Cheap Marketing IdeasSunday, September 18, 2016
Here are some ideas for running cheap marketing campaigns. We have used these ideas to get to product/market fit and later to test new product ideas and iterations.
Inspired by the great book Predictable Revenue we used personalized emails to targeted lists.
The emails were very short and to the point, all optimized to get the prospect on the phone. With the first 5-10 calls to test and optimize our value proposition, and later to actually sell. Our emails usually went something like this:
Hi, My name is Mick and I work for Readmore. I have an idea that will increase your readership size.
Do you have 10 minutes tomorrow?
The fastest way to get users to your product is by buying ads. With increased competition on a lot of keywords, prices have gone up in the past years. By now it’s probably obvious advice, but try to find some long tail keywords. They’re cheaper and more effective. It takes a lot of tweaking to get this right, but for us it was always the fastest way to market. Longer term, you probably don’t want to solely depend on this.
For this you do already need some visitors to your website. If you do, this is a great way to get into the minds of prospective buyers. During launches of new features or campaigns I would always keep the live chat window in the corner of my screen, to see how users went trough the site and talk to them if I noticed they were confused. It quickly helps you identify bottlenecks, and it is a low-threshold way for your visitors to ask questions.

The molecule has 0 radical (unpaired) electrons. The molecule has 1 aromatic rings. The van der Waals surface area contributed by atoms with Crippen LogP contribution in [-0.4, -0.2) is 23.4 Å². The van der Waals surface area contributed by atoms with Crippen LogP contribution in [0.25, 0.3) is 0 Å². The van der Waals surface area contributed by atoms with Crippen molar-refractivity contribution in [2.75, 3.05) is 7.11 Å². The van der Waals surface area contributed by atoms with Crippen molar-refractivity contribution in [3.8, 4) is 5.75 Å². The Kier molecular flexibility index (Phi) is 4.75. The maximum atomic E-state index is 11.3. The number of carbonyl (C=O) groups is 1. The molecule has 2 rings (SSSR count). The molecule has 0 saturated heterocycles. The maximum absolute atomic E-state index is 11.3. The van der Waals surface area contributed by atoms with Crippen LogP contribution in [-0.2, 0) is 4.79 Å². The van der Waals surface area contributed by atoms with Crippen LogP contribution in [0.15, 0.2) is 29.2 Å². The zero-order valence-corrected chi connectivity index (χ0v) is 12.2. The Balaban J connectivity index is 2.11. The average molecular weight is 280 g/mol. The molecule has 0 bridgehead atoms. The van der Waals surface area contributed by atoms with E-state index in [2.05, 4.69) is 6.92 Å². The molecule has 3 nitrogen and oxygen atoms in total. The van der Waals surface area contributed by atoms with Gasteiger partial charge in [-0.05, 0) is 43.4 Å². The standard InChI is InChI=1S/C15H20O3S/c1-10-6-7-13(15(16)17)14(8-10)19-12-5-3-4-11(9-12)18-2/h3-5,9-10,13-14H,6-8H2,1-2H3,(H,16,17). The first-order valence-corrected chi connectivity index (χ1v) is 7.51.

For us this only succeeded when we were right out of college, but there are other ways to make it work. Ask your old university (or other organization) if you can host an event there. They usually let you do it for free, and you can probably use their coffee machine. Find some speakers that you think are interesting, and invite people in your target groups. This is how we found our earliest customers. Nowadays there are also a lot of co-working spaces, they’re often eager to host events. That might work too, especially if you’re targeting other startups.
Press and speaking engagements
When I was in college, news outlets would agree to interviews just because I was a young entrepreneur. This is what one of my earliest mentors called the ‘cuddle factor’. Later on, it became more important to talk about something of substance, besides the fact that you’re an entrepreneur. If you find an organization that would be interested in your company, you can ask to present there. Make sure that you’re not just pitching your company, but talk about your personal story.
It took us years to see real results from our content marketing efforts, but it was eventually worth it. As with everything; try to think what your audience might be interested in, you probably have a lot of unique insights—don’t just pitch your product.
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